'Platitude,' is one word for it. Others call it cliché. Linguists call it semantic satiation. Words or expressions repeated ad nauseam eventually lose their meaning.
It's the reason the word "terrorism" no longer strikes terror in people and it's the reason nobody says Paris is pretty or cabbies are crazy drivers. We've heard it all before.
That's why I won't say "Bonavista is beautiful and enchanting," or "This province produces a staggeringly high caliber of musical talent." I don't want to risk draining those statements of their truth.
I'll just say that, more than money or food, sleep was the most commonly used currency during MusicNL Week. I bartered and traded it in for everything. A half hour to see what the next open mic act will do. Ten minutes for toutons the next morning at my B&B. Ten more to catch the deep red sun rising over Bonavista.
Naive power nap plans were routinely overturned by invitations to dinner at Mifflin's or Boreal. Rigid bedtimes disintegrated to dust before the Lions Club stage. I bartered 45 minutes of sleep for Long Distance Runners. Another 45 for Waterfront Fire. "Midnight" didn't mean bedtime — it meant Young Manics were next. Five minutes to two, was five minutes to Repartee.
Aside from the musical acts, my biggest source of entertainment — and pride — came from watching Newfoundland work its magic on out-of-province delegates.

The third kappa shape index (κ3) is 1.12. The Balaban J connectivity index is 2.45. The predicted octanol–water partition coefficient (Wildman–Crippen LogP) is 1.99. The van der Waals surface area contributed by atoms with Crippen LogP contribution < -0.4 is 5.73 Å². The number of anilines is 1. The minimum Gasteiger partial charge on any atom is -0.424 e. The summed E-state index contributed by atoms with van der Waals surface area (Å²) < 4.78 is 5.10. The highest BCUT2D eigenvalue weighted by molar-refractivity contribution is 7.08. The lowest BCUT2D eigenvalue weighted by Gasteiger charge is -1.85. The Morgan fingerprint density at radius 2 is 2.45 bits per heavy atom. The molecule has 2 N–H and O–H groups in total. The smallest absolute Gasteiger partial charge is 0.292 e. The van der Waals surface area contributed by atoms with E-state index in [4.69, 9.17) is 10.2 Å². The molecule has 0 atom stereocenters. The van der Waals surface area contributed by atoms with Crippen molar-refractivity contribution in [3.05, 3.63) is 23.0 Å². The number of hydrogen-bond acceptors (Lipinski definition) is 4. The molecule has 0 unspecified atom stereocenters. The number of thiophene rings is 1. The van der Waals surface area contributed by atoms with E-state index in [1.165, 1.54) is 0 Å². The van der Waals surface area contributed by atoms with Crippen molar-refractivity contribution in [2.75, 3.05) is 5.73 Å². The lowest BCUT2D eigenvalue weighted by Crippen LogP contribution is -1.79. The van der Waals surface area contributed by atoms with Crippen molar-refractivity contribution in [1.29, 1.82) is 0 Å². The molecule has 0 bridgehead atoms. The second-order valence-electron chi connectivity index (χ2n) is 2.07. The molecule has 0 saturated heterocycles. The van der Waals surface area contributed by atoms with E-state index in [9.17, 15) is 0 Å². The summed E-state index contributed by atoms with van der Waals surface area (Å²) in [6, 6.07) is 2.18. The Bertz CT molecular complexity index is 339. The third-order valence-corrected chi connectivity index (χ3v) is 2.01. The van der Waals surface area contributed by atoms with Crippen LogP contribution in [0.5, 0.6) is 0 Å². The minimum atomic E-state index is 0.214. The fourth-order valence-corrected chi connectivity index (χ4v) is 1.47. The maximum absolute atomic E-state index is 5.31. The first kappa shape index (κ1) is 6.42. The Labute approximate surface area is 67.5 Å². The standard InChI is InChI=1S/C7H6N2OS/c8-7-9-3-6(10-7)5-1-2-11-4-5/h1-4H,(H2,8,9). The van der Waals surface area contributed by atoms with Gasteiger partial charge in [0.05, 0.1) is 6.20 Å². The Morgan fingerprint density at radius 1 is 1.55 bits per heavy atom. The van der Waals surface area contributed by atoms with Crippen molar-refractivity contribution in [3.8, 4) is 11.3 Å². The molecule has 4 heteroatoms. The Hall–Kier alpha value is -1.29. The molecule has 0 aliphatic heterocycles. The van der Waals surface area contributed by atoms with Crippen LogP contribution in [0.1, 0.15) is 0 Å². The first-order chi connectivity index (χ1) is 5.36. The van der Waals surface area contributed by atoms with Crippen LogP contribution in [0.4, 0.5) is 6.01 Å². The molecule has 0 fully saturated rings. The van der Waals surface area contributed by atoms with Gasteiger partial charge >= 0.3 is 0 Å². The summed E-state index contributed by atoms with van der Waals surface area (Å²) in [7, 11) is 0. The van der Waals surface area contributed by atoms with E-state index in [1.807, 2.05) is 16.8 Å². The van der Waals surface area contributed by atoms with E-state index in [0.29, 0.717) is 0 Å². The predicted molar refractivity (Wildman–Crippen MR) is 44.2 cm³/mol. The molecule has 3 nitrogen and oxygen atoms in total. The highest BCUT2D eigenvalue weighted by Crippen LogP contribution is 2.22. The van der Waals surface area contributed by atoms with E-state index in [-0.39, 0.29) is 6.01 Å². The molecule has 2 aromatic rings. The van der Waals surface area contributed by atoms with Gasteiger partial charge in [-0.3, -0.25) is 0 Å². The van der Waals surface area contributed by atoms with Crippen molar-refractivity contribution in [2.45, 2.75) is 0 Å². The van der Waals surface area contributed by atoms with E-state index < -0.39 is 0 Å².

Hardened city dwellers accustomed to purely transactional encounters are often suspicious of warm, kind people. In a lot of places, people are warm and kind because they have a reason to be. Here, we have no reason not to be.
A workshop presenter arrived on day one, frazzled after the three-hour drive from St. John's that took seven hours. She was concerned about workshop numbers. She asked to change her ticket to go home a day early.
Her stiff politeness reminded me why I left Toronto.
The next morning I watched as participants arrived in her workshop. It was a small group. She began by asking how many people had managers or record deals. Silence. "Who could sell out a 500-seater?," she asked. Crickets.
Slowly and sheepishly, the questions started coming. Soon after, chuckles. Within an hour, the room was as light and loose as a kitchen party.
Over the following days, I watched as her demeanour became warmer, sillier. She danced freely during showcases and looked on with bewilderment at the calibre of each act that took the stage.
By the second-last day, the initial unease had all but oozed from her face, and she got her wish: She changed her ticket to go home a day....later.
Like that presenter, many who attended MusicNL Week never got quite what they were expecting. Leading up, the names of delegates, performers and sponsors reminded me of access passes and assigned seats. Now, those names remind me of hilarious conversations, gentle embraces and heart-wrenching performances.
I went into MusicNL Week ready to put in hours. Now I'm measuring those hours in moments.
I guess that's typical of Newfoundland. We don't do quantity — we do quality. It's not about workshop numbers or record sales or hours on the clock. It's about what those hours are filled with. And they were filled with good people, fine food, and music.